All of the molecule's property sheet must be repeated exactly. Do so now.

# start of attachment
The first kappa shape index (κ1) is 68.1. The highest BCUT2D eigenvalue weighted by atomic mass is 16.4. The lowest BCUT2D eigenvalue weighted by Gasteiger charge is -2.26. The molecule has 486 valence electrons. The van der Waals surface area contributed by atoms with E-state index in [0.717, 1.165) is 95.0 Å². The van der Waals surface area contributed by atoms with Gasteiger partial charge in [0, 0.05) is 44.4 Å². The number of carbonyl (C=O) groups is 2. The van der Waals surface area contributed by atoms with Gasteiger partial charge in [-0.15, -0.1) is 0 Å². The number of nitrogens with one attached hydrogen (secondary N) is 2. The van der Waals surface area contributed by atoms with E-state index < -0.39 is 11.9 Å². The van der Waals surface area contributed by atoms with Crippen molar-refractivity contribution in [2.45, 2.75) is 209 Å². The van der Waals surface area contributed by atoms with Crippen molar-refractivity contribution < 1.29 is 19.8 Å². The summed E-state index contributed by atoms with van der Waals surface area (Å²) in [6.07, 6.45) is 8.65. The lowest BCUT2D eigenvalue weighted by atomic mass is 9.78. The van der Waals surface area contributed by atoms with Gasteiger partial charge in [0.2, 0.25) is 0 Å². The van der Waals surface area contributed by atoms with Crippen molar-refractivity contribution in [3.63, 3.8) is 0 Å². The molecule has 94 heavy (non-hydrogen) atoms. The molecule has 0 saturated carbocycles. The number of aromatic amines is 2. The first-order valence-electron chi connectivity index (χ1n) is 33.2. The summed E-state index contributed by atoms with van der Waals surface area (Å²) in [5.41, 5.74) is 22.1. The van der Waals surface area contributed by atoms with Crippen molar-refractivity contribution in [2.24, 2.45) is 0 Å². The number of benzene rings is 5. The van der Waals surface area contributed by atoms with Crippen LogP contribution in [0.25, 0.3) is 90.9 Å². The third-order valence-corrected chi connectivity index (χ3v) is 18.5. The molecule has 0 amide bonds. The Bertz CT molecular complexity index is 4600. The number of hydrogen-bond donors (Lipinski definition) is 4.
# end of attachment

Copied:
The first kappa shape index (κ1) is 68.1. The highest BCUT2D eigenvalue weighted by atomic mass is 16.4. The lowest BCUT2D eigenvalue weighted by Gasteiger charge is -2.26. The molecule has 486 valence electrons. The van der Waals surface area contributed by atoms with E-state index in [0.717, 1.165) is 95.0 Å². The van der Waals surface area contributed by atoms with Gasteiger partial charge in [0, 0.05) is 44.4 Å². The number of carbonyl (C=O) groups is 2. The van der Waals surface area contributed by atoms with Gasteiger partial charge in [-0.15, -0.1) is 0 Å². The number of nitrogens with one attached hydrogen (secondary N) is 2. The van der Waals surface area contributed by atoms with E-state index < -0.39 is 11.9 Å². The van der Waals surface area contributed by atoms with Crippen molar-refractivity contribution in [2.45, 2.75) is 209 Å². The van der Waals surface area contributed by atoms with Crippen molar-refractivity contribution < 1.29 is 19.8 Å². The summed E-state index contributed by atoms with van der Waals surface area (Å²) in [6.07, 6.45) is 8.65. The lowest BCUT2D eigenvalue weighted by atomic mass is 9.78. The van der Waals surface area contributed by atoms with Gasteiger partial charge in [0.2, 0.25) is 0 Å². The van der Waals surface area contributed by atoms with Crippen molar-refractivity contribution in [3.63, 3.8) is 0 Å². The molecule has 94 heavy (non-hydrogen) atoms. The molecule has 0 saturated carbocycles. The number of aromatic amines is 2. The first-order valence-electron chi connectivity index (χ1n) is 33.2. The summed E-state index contributed by atoms with van der Waals surface area (Å²) in [5.41, 5.74) is 22.1. The van der Waals surface area contributed by atoms with Crippen molar-refractivity contribution in [2.24, 2.45) is 0 Å². The number of benzene rings is 5. The van der Waals surface area contributed by atoms with Crippen LogP contribution in [0.25, 0.3) is 90.9 Å². The third-order valence-corrected chi connectivity index (χ3v) is 18.5. The molecule has 0 amide bonds. The Bertz CT molecular complexity index is 4600. The number of hydrogen-bond donors (Lipinski definition) is 4.